workshop on children’s development of addition and subtraction concepts taught problem solving significantly more and number facts significantly less than did teachers who had instead taken two 2-hour workshops on nonroutine problem solving. Students in the CGI teachers’ classes performed as well as students in the comparison teachers’ classes on a standardized computation test and outperformed students in the comparison teachers’ classes on complex addition and subtraction word problems.45 After teachers have studied the development of children’s mathematical thinking, they tend to place a greater emphasis on problem solving, listen to their students more and know more about their students’ abilities, and provide greater opportunity for their students to use a variety of solution methods. Gains in student achievement generally have been in the areas of understanding and problem solving, but none of the programs has led to a decline in computational skills, despite their greater emphasis on higher levels of thinking.
Case examples are yet another way to build the connections between knowledge of mathematics, knowledge of students, and knowledge of practice. Although the cases focus on classroom episodes, the discussions the teachers engage in as they reflect on the cases emphasize mathematics content and student thinking. The cases involve instruction in specific mathematical topics, and teachers analyze the cases in terms of the mathematics content being taught and the mathematical thinking reflected in the work the children produce and the interactions they engage in. Cases can be presented in writing or using multiple media such as videotapes and transcriptions of lessons. The episode in Box 10–3 is taken from a case discussion in which the case is presented through video recordings of lessons from an entire year that were captured on computer disks, together with the teacher’s plans and reflections and with samples of student work.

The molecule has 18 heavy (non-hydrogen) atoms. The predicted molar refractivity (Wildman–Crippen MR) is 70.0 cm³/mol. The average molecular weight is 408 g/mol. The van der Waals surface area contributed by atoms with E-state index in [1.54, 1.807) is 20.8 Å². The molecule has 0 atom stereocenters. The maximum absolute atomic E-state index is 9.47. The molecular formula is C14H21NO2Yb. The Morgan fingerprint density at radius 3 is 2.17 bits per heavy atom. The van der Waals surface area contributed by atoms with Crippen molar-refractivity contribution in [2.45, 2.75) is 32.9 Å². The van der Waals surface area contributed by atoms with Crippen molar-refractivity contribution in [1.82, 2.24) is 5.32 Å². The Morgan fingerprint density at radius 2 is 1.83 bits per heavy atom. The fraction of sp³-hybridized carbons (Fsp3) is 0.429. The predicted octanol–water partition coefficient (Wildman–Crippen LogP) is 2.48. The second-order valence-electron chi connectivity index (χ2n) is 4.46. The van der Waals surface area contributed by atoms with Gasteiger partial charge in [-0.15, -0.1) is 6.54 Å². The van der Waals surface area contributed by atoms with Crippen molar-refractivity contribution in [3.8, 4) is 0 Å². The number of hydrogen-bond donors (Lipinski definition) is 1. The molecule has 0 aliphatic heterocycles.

Notable in this example is how the teachers’ opportunities to consider mathematical ideas—in this case, functions—are set in the context of the use of those ideas in teaching. These teachers are probing the concept of functions from several overlapping perspectives. They dig into the mathematics through close work on and analysis of the task that the teacher posed. They also explore the ideas by investigating students’ work on the problem. And they revisit the mathematical ideas by looking carefully at how the teacher deals with the mathematics during the lesson.